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Women’s Bodies in Psychoanalysis

by Rosemary M. Balsam. New York, Routledge, 2012, 224 pp., $40.95 (paper).

Reviewed by Elizabeth L. Auchincloss, M.D.
Am J Psychiatry 2013;170:688-689. doi:10.1176/appi.ajp.2013.13020265
View Author and Article Information

The author reports no financial relationships with commercial interests.

New York, N.Y.
Dr. Auchincloss is affiliated with the Department of Psychiatry, Weiss Cornell Medical College, New York.

Accepted March , 2013.

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In her book Women’s Bodies in Psychoanalysis, Rosemary Balsam invites us to see and hear what we know but continue to deny: that the experience of growing up in and surrounded by the female body is at the center of inner life. As a female reader, it is impossible not to respond personally to this lovely (and very personal) book, which is mainly about women. However, everyone who treats women (which means most of us) will learn a lot from reading it and, equally important, enjoy doing so. Indeed, pleasure is one of Balsam’s main themes.

Balsam takes on several overlapping themes as they relate to the psychological life of women: 1) the experience of the body is at the center of inner life; 2) the experience of the mother’s body is at the center of inner life; and 3) women-to-women experiences of all kinds are at the center of inner life. Throughout, Balsam brings us back to the important observation that these themes have been largely ignored, or rather actively denied, through a conspiracy of silence about women’s bodies that permeates many cultures. When the experience of the female body has been examined, it is largely through the lens of pain, inferiority, and suffering rather than through that of pleasure and power. While Balsam is most interested in the girl’s/woman’s experience of the female pregnant body, her ideas can be generalized to include other body experiences, as well as the body experience of men. Her ideas also fit nicely with the emphasis on the embodied mind in neighboring disciplines, from anthropology to cognitive neuroscience.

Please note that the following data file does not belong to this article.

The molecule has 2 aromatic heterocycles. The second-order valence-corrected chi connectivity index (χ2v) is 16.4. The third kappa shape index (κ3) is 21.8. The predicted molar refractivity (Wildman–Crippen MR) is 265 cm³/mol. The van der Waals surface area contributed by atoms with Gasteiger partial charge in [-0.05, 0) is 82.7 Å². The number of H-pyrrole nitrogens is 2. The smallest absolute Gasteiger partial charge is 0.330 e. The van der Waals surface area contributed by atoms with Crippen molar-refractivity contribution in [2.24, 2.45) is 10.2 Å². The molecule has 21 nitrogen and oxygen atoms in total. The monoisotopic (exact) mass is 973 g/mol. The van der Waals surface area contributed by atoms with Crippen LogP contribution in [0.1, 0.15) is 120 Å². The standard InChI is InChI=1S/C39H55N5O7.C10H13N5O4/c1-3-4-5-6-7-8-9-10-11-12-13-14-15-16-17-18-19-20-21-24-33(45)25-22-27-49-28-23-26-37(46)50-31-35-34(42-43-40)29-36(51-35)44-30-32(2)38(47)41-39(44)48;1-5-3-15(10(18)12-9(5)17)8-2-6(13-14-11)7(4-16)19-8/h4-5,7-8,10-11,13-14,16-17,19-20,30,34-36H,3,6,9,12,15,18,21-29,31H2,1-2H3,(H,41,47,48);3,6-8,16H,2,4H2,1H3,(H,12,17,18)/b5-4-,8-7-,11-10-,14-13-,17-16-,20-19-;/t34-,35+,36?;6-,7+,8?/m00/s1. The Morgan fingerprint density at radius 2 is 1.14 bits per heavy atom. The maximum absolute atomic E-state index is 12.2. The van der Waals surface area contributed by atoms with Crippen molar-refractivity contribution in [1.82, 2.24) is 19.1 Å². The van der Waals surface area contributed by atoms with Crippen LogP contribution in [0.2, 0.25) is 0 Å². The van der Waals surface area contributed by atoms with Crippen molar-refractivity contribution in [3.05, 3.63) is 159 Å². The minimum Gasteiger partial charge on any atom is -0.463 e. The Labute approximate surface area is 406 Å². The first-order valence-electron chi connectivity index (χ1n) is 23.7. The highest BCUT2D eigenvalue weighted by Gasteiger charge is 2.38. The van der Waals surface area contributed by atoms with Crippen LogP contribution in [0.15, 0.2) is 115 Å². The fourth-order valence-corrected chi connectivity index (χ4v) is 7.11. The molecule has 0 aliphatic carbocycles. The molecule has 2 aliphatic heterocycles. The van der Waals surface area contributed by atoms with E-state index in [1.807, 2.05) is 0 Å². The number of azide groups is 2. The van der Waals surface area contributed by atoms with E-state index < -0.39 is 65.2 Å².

Balsam begins by telling us the story of Maryam, a young woman in modern Iran, whose headscarf covers self-inflicted burns on her scalp. Her burns speak a painful truth: Maryam would rather burn to death than face the life of abuse prescribed for her. She uses her body to express feelings that cannot be spoken aloud. Maryam’s mother colludes with her silence, as do all in the surrounding culture. Next, Balsam takes us to Charcot’s clinic in the 19th-century Salpetriere Hospital, where we find the master examining his silent and cooperative patients. Like Maryam, these women express their secrets through the body. Medical objectification colludes in their silence. In many centuries and in many cultures, we find a conspiracy of silence surrounding the feelings of women. Paradoxically, while women often use their bodies to express hidden feelings, the secrets of the body, itself, have been drawn into this conspiracy.

While psychoanalysis was invented when Freud invited his female patients to speak, the conspiracy of silence has permeated the psychoanalytic literature too. Balsam catalogs the many reasons for this, including Freud’s well-known phallocentric bias, which led him to construct theories about women emphasizing deficiency (and ultimately masochism, envy, and passivity); Freud’s focus on the genitals and on erotism; the embarrassment and backlash against Freud’s theories, which led to new theories deemphasizing the body altogether; the influence of attachment theory, object relations theory, and self-psychology, which emphasize the mother-baby relationship; the fall of ego psychology with its drives (which offer a link to the body); the demedicalization of psychoanalysis; and the influence of postmodernism (with its attack on biological essentialism). Balsam jokes that the force of these combined influences led psychoanalysis to “throw out the body with the bathwater!” (p. 19).